EE Systems Seminar
ABSTRACT: Multilayer (or deep) networks are powerful probabilistic models based on multiple stages of a linear transform followed by a non-linear (possibly random) function. These models have gained great popularity due to their ability to characterize complex probabilistic relationships arising in a wide variety of inference and learning problems. In this talk, I will describe a new method for analyzing when the inputs to these networks can be recovered from the outputs. Building upon ideas from information theory and statistical physics, the objectives are (1) obtaining succinct formulas for the performance of optimal methods; and (2) delineating between problem regimes in which this performance can or cannot be obtained using computationally efficient methods. A key observation is that the combined effects of the individual components in these models (namely the matrices and the non-linear functions) are additive when viewed in a certain transform domain.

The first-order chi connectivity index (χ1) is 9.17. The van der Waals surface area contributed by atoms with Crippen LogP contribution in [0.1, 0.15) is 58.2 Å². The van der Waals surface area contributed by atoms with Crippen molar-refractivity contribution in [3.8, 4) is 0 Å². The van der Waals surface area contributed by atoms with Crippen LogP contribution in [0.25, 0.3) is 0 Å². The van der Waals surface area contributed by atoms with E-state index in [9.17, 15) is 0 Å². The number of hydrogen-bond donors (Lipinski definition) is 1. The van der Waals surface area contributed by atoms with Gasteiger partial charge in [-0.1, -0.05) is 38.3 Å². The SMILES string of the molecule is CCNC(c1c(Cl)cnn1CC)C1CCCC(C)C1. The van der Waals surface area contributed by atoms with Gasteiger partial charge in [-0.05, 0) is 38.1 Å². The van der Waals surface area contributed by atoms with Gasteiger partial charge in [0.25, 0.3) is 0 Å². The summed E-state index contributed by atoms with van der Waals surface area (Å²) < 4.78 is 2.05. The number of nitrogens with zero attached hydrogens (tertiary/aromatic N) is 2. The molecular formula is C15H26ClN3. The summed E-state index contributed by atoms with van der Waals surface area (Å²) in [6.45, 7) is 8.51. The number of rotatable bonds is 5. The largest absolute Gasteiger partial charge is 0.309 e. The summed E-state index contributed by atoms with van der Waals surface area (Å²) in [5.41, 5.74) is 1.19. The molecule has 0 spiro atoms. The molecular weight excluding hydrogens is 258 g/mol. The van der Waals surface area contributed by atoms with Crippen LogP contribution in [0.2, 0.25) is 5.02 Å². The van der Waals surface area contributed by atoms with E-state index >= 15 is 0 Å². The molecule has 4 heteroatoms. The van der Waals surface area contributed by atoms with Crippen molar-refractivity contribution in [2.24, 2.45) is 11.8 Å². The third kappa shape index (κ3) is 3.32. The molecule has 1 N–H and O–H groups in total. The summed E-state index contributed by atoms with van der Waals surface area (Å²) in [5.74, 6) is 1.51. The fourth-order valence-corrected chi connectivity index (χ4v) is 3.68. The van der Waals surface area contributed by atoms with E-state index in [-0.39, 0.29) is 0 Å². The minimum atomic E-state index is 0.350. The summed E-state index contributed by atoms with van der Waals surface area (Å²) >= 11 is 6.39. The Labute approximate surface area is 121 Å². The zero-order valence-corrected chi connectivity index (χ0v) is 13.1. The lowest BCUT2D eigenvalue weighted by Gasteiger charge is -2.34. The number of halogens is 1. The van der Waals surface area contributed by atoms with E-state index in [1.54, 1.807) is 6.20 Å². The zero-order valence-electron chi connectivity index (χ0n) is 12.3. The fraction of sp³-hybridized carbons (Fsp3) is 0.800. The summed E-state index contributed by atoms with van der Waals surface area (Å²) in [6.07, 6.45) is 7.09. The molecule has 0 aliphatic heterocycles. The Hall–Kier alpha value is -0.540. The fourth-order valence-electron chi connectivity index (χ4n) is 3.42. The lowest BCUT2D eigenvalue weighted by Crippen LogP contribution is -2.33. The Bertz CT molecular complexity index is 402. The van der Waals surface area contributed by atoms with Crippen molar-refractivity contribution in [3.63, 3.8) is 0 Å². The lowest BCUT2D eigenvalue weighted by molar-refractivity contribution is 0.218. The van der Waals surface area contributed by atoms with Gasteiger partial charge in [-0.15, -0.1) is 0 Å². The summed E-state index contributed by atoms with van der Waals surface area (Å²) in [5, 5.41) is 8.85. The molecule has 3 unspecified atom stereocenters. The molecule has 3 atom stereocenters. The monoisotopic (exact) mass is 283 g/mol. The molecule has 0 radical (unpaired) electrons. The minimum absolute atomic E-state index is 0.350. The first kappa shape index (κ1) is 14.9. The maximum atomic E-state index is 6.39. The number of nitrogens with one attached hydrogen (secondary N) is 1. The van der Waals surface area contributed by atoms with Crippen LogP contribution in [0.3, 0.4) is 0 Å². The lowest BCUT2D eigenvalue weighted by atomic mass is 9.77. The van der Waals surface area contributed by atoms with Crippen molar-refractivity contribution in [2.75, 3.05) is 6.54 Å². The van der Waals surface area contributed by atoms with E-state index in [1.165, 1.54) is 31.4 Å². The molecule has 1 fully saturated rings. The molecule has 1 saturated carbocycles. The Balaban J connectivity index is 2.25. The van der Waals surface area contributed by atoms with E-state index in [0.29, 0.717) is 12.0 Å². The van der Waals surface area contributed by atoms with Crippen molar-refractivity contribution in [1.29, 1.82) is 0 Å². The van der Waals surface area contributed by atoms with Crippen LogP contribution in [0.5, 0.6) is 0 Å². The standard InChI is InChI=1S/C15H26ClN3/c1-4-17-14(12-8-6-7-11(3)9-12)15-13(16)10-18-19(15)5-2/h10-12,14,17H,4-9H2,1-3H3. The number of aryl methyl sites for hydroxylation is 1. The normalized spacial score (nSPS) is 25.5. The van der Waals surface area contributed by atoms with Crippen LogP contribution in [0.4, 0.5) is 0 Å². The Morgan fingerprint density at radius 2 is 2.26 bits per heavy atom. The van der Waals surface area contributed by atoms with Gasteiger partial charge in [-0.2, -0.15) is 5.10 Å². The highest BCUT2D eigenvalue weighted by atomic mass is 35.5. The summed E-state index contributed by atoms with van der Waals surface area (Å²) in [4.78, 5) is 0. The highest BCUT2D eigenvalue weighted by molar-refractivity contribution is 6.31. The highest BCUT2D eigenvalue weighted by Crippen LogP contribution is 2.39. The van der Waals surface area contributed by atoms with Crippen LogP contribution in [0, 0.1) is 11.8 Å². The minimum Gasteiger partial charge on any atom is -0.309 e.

BIO: Galen Reeves joined the faculty at Duke University in Fall 2013, and is currently an Assistant Professor with a joint appointment in the Department of Electrical & Computer Engineering and the Department of Statistical Science. He completed his PhD in Electrical Engineering and Computer Sciences at the University of California, Berkeley in 2011, and he was a postdoctoral associate in the Departments of Statistics at Stanford University from 2011 to 2013. He received the NSF Career Award in 2018.